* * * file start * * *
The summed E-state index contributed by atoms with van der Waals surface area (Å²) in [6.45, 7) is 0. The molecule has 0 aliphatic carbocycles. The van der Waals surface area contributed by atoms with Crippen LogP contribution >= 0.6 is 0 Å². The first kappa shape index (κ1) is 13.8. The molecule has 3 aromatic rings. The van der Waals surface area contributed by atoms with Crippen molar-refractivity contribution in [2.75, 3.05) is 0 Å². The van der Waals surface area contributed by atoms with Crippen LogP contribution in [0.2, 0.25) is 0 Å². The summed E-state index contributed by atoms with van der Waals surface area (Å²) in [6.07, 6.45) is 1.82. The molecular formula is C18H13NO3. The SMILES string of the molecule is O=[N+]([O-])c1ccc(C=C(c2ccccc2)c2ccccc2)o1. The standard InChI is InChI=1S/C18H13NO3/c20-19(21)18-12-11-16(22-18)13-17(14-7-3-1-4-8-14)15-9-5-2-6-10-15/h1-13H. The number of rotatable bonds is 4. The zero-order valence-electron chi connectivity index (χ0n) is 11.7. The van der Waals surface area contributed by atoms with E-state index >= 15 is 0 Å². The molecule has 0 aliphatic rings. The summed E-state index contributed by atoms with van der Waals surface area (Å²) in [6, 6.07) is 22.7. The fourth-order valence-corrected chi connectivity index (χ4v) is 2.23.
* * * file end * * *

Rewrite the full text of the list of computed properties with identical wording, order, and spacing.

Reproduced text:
The summed E-state index contributed by atoms with van der Waals surface area (Å²) in [6.45, 7) is 0. The molecule has 0 aliphatic carbocycles. The van der Waals surface area contributed by atoms with Crippen LogP contribution >= 0.6 is 0 Å². The first kappa shape index (κ1) is 13.8. The molecule has 3 aromatic rings. The van der Waals surface area contributed by atoms with Crippen molar-refractivity contribution in [2.75, 3.05) is 0 Å². The van der Waals surface area contributed by atoms with Crippen LogP contribution in [0.2, 0.25) is 0 Å². The summed E-state index contributed by atoms with van der Waals surface area (Å²) in [6.07, 6.45) is 1.82. The molecular formula is C18H13NO3. The SMILES string of the molecule is O=[N+]([O-])c1ccc(C=C(c2ccccc2)c2ccccc2)o1. The standard InChI is InChI=1S/C18H13NO3/c20-19(21)18-12-11-16(22-18)13-17(14-7-3-1-4-8-14)15-9-5-2-6-10-15/h1-13H. The number of rotatable bonds is 4. The zero-order valence-electron chi connectivity index (χ0n) is 11.7. The van der Waals surface area contributed by atoms with E-state index >= 15 is 0 Å². The molecule has 0 aliphatic rings. The summed E-state index contributed by atoms with van der Waals surface area (Å²) in [6, 6.07) is 22.7. The fourth-order valence-corrected chi connectivity index (χ4v) is 2.23.